Def Leppard

2014 Def Leppard

Def Leppard was easily one of the most popular rock bands of the 1980s, and they’re still cranking out hits, most recently off their 2006 album Yeah!. Their loyal fans made their 2007 tour a hit, but if you weren’t able to catch them last year, don’t worry – their 2008 world tour, featuring Styx and REO Speedwagon, kicks off on March 27th and Coast to Coast has the tickets you need to get there. Buy yours now before you miss your chance to see this legendary act live!

Def Leppard formed in 1977 as a high school cover band. The original name was properly spelled, and the original lineup included singer Joe Elliot, bassist Rick "Sav" Savage, guitarist Pete Willis, and drummer Tony Kenning. At this time, the band's only gig was playing David Bowie and Thin Lizzy covers for friends.

In 1978, they picked up second guitarist, Steve Clark, and practiced relentlessly. Tony Kenning was fired and replaced by Frank Noon for their first recording, The Def Leppard EP. Frank Noon was then replaced by Rick Allen. In 1979, the band's reputation grew as they received their first airplay on BBC 1. Leppard then signed major contracts with Phonogram and Mercury, and quit their day jobs.

They immediately scored quality gigs, opening for both Sammy Hagar, and AC/DC during a two months' span. Leppard's first single, "Wasted," produced by Rick Tauber, was released, and their popularity began to grow. In 1980, Def Leppard produced their debut LP, On Through the Night. This was also the year of their arrival in America, touring with Pat Travers, Judas Priest, Ted Nugent, and AC/DC. The tour was successful, but gave rise to hostility back in the UK.

In 1981, Leppard cut High 'N' Dry with new sixth man "Mutt" Lange, and promoted it heavily in America. Tickets quickly sold out for their tours with Ozzy Osbourne and Blackfoot. MTV began heavy airplay of the video "Bringin' on the Heartbreak." In 1982, Pete Willis left the band and was replaced by Lucy and Girl's Phil Collen. In 1983, they released Pyromania, the most refined work thus far. It sold over 7 million copies in the US alone. In 1984, some collaboration hurdles bogged the band down, and they hired Nigel Green to help produce. Drummer Rick Allen got into a car accident on New Year's Eve, and flew from his automobile. Despite surgical attempts, his left arm had to be amputated. He continued to play with the assistance of an electronic drum kit.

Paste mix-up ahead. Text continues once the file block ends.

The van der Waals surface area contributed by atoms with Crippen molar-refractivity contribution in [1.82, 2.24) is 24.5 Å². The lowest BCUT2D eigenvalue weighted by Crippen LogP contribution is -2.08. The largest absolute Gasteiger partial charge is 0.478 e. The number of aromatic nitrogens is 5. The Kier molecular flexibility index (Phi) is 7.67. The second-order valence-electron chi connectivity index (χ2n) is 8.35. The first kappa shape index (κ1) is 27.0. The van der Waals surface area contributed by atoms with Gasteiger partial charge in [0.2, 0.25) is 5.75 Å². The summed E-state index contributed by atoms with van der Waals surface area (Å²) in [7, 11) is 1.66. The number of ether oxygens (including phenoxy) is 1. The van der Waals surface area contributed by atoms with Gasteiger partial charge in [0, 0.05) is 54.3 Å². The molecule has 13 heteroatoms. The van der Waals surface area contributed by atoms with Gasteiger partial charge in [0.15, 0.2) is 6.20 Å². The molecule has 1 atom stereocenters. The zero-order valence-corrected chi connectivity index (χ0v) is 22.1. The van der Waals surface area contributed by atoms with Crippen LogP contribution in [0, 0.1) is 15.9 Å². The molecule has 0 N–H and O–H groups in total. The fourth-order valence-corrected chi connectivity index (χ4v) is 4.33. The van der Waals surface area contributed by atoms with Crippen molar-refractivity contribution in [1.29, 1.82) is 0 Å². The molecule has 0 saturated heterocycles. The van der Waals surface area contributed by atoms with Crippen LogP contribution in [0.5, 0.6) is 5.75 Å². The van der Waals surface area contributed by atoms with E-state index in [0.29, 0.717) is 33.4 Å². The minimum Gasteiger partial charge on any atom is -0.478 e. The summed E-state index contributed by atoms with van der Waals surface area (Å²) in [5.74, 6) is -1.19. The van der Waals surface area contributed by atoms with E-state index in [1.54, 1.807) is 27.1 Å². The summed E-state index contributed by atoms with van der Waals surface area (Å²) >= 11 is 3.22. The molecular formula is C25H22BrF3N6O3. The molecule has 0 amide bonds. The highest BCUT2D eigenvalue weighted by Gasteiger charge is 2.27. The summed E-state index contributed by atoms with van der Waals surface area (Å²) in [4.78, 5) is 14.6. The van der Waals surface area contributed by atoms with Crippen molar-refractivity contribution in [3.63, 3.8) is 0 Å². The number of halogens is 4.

In 1986, they continued in production and joined the Monsters of Rock tour, leading to 1987's Hysteria. It sold over 16 million copies, and Leppard toured in stadiums to support it. In 1991, Steve Clark died after mixing alcohol with pain medication. Dio's Vivian Campbell soon joined the band to produce Adrenalize, Leppard's sixth album. In 1993, they released a B side for Arnold Schwarzenegger's Last Action Hero.

Though daunted by the 1990s plague of grunge rock, they have since toured vigorously, and released several other albums, including Retro Active, Vault, Slang, Euphoria, and X. In 1998, VH1 paid tribute to the band with an episode of Behind the Music. The episode was well received, and led to the creation of the much acclaimed, Hysteria: The Def Leppard Story. In 1999, they received a Diamond Award for selling over 10 million copies of an album in the US. This placed them in very good company, with bands such as The Beatles, Elton John, The Bee Gees, Pink Floyd, and Eric Clapton. In 2001, they released four home videos onto DVD, including Historia, In the Round In Your Face, Visualize, and Video Archive.

2005 saw the release of Rock of Ages: The Definitive Collection on DVD. The following year Def Leppard's Yeah! celebrated their musical roots with cover versions of rock classics from the '70s. As one critic proclaims, it's a killer record. It's also a reminder of why you'll want tickets to see and hear Def Leppard for yourself!


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